-2
$\begingroup$

This question already has an answer here:

I was studying about nuclear reactions and similar stuff, but stumbled upon this doubt

In the process of beta decay, where a neutron transforms into a proton, a positron and an antineutrino, where do the electron and antineutrino come from ( do they already exist within the neutron or like? )

I do not believe that this is a duplicate of In nuclear chemistry, how does a neutron split to form a proton and an electron?

$\endgroup$

marked as duplicate by Zhe, hBy2Py, jerepierre, airhuff, Klaus-Dieter Warzecha Mar 15 '17 at 19:16

This question has been asked before and already has an answer. If those answers do not fully address your question, please ask a new question.

  • $\begingroup$ Seems like a dupe to me though... $\endgroup$ – Zhe Mar 15 '17 at 17:39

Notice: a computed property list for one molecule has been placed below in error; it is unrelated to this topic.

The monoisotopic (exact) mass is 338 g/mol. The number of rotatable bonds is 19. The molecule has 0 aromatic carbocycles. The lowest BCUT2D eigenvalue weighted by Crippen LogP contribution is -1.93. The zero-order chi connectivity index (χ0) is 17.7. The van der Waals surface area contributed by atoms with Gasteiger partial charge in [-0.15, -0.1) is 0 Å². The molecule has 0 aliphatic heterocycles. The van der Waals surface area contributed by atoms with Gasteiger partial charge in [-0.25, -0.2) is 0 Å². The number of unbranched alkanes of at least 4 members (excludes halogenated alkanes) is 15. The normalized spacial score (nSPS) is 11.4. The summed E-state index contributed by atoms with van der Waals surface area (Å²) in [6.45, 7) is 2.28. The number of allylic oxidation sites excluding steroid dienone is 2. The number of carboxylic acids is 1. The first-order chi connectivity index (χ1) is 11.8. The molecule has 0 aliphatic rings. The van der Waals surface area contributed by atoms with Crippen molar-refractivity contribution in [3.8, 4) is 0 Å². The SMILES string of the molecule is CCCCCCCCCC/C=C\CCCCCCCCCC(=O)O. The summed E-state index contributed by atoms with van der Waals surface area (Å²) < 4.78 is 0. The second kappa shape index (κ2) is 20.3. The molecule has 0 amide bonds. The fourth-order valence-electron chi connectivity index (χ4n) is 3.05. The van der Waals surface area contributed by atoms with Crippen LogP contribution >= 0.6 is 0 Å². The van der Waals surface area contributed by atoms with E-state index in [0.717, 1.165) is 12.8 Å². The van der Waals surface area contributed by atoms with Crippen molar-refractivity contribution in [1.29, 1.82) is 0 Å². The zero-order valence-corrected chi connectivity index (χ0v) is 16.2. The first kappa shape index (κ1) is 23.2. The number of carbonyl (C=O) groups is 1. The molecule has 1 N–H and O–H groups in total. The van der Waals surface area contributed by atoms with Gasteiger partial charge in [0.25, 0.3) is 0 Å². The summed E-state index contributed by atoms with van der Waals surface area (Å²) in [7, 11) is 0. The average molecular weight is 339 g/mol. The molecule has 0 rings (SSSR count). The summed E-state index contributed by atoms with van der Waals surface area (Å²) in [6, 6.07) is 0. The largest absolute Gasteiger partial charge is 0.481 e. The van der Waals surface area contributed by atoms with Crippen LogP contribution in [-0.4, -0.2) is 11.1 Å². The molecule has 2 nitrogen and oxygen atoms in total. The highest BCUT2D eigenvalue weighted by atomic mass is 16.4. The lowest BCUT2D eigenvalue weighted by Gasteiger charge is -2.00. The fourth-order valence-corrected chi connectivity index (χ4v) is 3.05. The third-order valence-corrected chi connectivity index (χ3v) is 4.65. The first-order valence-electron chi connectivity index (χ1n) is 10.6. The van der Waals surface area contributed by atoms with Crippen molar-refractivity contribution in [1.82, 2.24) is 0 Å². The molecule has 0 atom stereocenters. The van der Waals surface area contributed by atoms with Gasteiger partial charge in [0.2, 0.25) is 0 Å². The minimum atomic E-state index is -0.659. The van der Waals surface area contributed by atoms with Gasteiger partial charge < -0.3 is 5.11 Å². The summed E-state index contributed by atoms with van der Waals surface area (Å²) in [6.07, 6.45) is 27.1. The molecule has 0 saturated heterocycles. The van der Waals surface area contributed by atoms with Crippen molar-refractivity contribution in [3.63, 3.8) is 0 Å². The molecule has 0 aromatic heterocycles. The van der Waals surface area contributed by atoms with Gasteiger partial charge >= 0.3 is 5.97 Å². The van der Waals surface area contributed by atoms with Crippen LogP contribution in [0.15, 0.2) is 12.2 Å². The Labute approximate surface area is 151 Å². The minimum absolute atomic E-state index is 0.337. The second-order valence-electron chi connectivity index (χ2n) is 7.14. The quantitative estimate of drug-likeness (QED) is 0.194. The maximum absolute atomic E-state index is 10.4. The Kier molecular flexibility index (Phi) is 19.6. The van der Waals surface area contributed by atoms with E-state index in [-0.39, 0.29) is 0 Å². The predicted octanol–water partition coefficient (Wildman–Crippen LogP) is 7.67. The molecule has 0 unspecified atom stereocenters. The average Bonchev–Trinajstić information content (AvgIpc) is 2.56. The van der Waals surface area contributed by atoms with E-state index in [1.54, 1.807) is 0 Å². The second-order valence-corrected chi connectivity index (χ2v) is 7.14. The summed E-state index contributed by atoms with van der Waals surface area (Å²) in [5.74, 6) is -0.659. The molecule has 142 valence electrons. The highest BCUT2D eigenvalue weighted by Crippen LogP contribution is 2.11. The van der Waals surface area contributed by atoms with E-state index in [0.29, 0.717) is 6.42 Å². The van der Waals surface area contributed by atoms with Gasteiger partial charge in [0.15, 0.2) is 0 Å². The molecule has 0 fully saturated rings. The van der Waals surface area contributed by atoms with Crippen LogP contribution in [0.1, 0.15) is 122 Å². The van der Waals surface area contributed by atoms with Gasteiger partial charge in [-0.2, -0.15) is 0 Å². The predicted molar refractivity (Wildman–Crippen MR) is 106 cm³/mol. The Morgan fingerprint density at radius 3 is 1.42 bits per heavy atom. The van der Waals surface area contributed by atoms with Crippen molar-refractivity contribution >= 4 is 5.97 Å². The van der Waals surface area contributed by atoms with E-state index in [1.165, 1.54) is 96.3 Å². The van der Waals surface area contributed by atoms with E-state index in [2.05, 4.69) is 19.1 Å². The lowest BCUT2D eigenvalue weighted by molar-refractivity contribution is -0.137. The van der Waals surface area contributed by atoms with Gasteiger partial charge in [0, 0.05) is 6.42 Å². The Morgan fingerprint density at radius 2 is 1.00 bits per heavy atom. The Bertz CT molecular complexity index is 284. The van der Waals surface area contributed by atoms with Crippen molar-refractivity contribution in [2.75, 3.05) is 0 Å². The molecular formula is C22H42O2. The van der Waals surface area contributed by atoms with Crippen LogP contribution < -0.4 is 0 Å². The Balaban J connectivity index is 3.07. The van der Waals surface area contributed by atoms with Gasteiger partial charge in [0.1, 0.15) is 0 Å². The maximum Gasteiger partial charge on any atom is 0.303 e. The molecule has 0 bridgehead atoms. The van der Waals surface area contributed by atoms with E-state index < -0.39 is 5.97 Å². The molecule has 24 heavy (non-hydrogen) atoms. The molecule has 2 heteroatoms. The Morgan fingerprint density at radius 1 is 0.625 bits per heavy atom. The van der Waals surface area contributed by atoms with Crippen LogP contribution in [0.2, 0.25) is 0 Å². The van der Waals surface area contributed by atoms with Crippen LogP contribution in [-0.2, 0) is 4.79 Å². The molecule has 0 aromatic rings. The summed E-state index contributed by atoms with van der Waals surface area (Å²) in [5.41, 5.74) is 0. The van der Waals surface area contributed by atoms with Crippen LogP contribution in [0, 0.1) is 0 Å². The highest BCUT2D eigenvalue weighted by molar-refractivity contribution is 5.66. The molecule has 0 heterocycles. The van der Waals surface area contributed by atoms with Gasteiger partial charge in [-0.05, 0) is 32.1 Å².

• 1
    $\begingroup$ @Zhe, what i wanted to know wasnt what happens during the decay( any referance book gives that info) what i needed was the origin of the two particles, as cited by DavePhD $\endgroup$ – Supernova Mar 15 '17 at 17:53
  • $\begingroup$ Though it looks like you got the answer you wanted, the question is probably more appropriate for the Physics SE. You are more likely to find a Physicist who knows this, since chemically we tend to take protons, neutrons, and electrons as being the smallest building blocks. $\endgroup$ – Tyberius Mar 15 '17 at 19:54
3
$\begingroup$

A down quark of the neutron emits a virtual W- boson which becomes the electron and antineutrino pair.

$\endgroup$

Not the answer you're looking for? Browse other questions tagged or ask your own question.